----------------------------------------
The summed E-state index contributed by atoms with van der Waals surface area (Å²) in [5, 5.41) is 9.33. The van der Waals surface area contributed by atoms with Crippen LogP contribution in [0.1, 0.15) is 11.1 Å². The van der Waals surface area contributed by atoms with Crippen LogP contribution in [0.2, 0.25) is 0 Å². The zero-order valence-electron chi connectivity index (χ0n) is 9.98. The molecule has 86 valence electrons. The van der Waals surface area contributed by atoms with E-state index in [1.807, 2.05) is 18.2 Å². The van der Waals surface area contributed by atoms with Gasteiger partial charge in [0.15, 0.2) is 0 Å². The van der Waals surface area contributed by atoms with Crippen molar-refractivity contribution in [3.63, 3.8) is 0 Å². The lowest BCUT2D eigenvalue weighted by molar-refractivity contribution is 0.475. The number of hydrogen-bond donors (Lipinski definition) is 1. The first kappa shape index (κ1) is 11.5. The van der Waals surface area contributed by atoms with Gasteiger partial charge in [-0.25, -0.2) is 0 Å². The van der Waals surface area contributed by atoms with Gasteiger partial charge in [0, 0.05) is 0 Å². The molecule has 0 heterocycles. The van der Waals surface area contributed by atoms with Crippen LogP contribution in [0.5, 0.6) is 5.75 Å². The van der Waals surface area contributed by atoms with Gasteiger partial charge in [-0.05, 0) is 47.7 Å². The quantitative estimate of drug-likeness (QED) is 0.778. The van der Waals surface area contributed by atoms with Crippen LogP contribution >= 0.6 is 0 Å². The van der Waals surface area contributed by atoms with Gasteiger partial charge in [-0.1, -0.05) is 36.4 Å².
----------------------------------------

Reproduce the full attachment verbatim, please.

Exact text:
The summed E-state index contributed by atoms with van der Waals surface area (Å²) in [5, 5.41) is 9.33. The van der Waals surface area contributed by atoms with Crippen LogP contribution in [0.1, 0.15) is 11.1 Å². The van der Waals surface area contributed by atoms with Crippen LogP contribution in [0.2, 0.25) is 0 Å². The zero-order valence-electron chi connectivity index (χ0n) is 9.98. The molecule has 86 valence electrons. The van der Waals surface area contributed by atoms with E-state index in [1.807, 2.05) is 18.2 Å². The van der Waals surface area contributed by atoms with Gasteiger partial charge in [0.15, 0.2) is 0 Å². The van der Waals surface area contributed by atoms with Crippen molar-refractivity contribution in [3.63, 3.8) is 0 Å². The lowest BCUT2D eigenvalue weighted by molar-refractivity contribution is 0.475. The number of hydrogen-bond donors (Lipinski definition) is 1. The first kappa shape index (κ1) is 11.5. The van der Waals surface area contributed by atoms with Gasteiger partial charge in [-0.25, -0.2) is 0 Å². The van der Waals surface area contributed by atoms with Gasteiger partial charge in [0, 0.05) is 0 Å². The molecule has 0 heterocycles. The van der Waals surface area contributed by atoms with Crippen LogP contribution in [0.5, 0.6) is 5.75 Å². The van der Waals surface area contributed by atoms with Gasteiger partial charge in [-0.05, 0) is 47.7 Å². The quantitative estimate of drug-likeness (QED) is 0.778. The van der Waals surface area contributed by atoms with Crippen LogP contribution >= 0.6 is 0 Å². The van der Waals surface area contributed by atoms with Gasteiger partial charge in [-0.1, -0.05) is 36.4 Å².